There are three distinct different origin for the stories of the melonheads that may exist in southwestern Connecticut. The first deals with a mental asylum that caught fire and burned to the ground in the fall of 1960. A good number of inmate bodies were not recovered or identified, and these escaped inmates escaped to the woods. After their food ran out during the winter, they were forced to resort to catching small animals and cannibalism of hikers in the area. Because they did not want to go back to an asylum, they settled out in the rural woods of southwestern CT. Inbreeding set in among their small numbers and as a result, their offspring became deformed with distinct melonhead form.
The second story begins in colonial America; a family from the Trumbull area was accused of practicing witchcraft during the same time as the Salem trials and were banned from the town. They could not enter the town or be seen with any of its people and were forced to make their own settlement out in the woods. Soon, the large family began to inbreed and deformities followed. This line continued to be kept and their offspring became the melonheads.
The final theory is most plausible and probably the actual story that resulted in the legend. Their is a birth defect known as hydrocephalus that cause large amounts of cerebrospinal fluid to be trapped inside the brain cavity, resulting in physical swelling of the head and some mental retardation. These people probably keep to themselves and out of sight because of their deformity. People who have witnessed them in a town or outside in the woods have probably been alarmed and told their friends about the event. This is the most likely way the story of the melonheads started.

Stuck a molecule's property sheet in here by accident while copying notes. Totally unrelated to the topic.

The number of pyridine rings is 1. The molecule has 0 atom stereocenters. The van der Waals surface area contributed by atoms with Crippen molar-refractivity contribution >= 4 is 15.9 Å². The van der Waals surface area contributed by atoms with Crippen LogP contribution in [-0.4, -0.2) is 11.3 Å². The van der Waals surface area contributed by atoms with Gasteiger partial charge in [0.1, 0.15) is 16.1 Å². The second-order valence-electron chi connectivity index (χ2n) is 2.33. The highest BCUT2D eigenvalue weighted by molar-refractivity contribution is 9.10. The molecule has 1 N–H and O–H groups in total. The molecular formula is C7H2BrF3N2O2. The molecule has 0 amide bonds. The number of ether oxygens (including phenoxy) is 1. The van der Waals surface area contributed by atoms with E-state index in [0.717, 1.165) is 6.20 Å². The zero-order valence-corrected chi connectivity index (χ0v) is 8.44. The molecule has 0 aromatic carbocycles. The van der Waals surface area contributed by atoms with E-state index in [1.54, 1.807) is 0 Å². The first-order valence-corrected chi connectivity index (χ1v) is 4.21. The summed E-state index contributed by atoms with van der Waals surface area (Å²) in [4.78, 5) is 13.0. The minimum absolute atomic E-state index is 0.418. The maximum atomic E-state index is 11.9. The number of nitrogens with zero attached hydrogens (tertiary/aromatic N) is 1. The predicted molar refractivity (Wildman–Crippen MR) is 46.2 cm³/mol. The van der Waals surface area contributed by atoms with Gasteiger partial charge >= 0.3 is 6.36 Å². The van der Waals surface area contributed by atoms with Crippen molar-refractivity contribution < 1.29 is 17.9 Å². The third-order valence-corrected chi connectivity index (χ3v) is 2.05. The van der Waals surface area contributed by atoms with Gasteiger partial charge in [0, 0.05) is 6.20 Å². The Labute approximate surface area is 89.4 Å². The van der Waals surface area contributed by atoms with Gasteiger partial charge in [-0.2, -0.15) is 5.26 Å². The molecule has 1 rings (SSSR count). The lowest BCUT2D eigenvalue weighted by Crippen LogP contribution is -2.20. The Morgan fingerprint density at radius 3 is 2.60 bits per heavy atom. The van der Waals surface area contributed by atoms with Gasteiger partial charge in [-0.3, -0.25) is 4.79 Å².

However, unlike most urban legends, the description, behavior, and location has been centered in a small area. Velvet Lane in Trumbull (also known as Dracula Drive), some backroad streets in Monroe, and Downs Road in Hamden have been the centers of the melonheads stories. All are lonely roads that go through long stretches of woods, isolated, and are near a body of fresh water capable of supporting life. The melonheads are described as short (about 3 ft tall), distorted features such as short torso, large head and eyes, long skinny arms. Some believe they are cannibalistic and may have the power to communicate with each other telepathically. There are many stories of hikers or backpackers that have disappeared while alone in areas rumored to be home to melonheads.
So do the melonheads exist? They are one of the more well known legends of New England and have been the focus of many fright filled trips by local teenagers. However it will take some definitive evidence to shed more light on the issue.